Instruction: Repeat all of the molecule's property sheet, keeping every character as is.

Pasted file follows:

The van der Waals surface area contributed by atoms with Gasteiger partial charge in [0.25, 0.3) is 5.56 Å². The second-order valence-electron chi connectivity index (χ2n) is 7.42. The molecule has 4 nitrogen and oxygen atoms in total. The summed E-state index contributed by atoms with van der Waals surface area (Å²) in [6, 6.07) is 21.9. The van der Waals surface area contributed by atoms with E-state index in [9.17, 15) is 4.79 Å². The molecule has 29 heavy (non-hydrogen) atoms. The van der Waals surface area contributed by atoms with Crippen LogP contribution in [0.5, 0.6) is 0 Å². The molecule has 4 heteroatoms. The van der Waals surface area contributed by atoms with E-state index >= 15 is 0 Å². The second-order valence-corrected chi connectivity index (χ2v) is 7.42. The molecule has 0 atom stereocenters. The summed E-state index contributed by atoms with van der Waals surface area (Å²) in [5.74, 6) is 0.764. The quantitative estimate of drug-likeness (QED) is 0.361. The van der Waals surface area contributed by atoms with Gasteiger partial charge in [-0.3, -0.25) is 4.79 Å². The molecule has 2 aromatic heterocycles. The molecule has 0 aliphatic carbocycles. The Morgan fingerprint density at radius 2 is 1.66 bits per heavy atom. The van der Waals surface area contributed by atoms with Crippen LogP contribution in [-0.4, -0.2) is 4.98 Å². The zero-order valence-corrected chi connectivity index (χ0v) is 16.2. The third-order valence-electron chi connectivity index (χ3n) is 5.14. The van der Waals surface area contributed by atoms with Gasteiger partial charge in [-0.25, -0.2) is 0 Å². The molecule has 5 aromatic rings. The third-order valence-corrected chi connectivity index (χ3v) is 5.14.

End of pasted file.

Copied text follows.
The van der Waals surface area contributed by atoms with Gasteiger partial charge in [0.25, 0.3) is 5.56 Å². The second-order valence-electron chi connectivity index (χ2n) is 7.42. The molecule has 4 nitrogen and oxygen atoms in total. The summed E-state index contributed by atoms with van der Waals surface area (Å²) in [6, 6.07) is 21.9. The van der Waals surface area contributed by atoms with E-state index in [9.17, 15) is 4.79 Å². The molecule has 29 heavy (non-hydrogen) atoms. The van der Waals surface area contributed by atoms with Crippen LogP contribution in [0.5, 0.6) is 0 Å². The molecule has 4 heteroatoms. The van der Waals surface area contributed by atoms with E-state index >= 15 is 0 Å². The second-order valence-corrected chi connectivity index (χ2v) is 7.42. The molecule has 0 atom stereocenters. The summed E-state index contributed by atoms with van der Waals surface area (Å²) in [5.74, 6) is 0.764. The quantitative estimate of drug-likeness (QED) is 0.361. The van der Waals surface area contributed by atoms with Gasteiger partial charge in [-0.3, -0.25) is 4.79 Å². The molecule has 2 aromatic heterocycles. The molecule has 0 aliphatic carbocycles. The Morgan fingerprint density at radius 2 is 1.66 bits per heavy atom. The van der Waals surface area contributed by atoms with Crippen LogP contribution in [-0.4, -0.2) is 4.98 Å². The zero-order valence-corrected chi connectivity index (χ0v) is 16.2. The third-order valence-electron chi connectivity index (χ3n) is 5.14. The van der Waals surface area contributed by atoms with Gasteiger partial charge in [-0.25, -0.2) is 0 Å². The molecule has 5 aromatic rings. The third-order valence-corrected chi connectivity index (χ3v) is 5.14.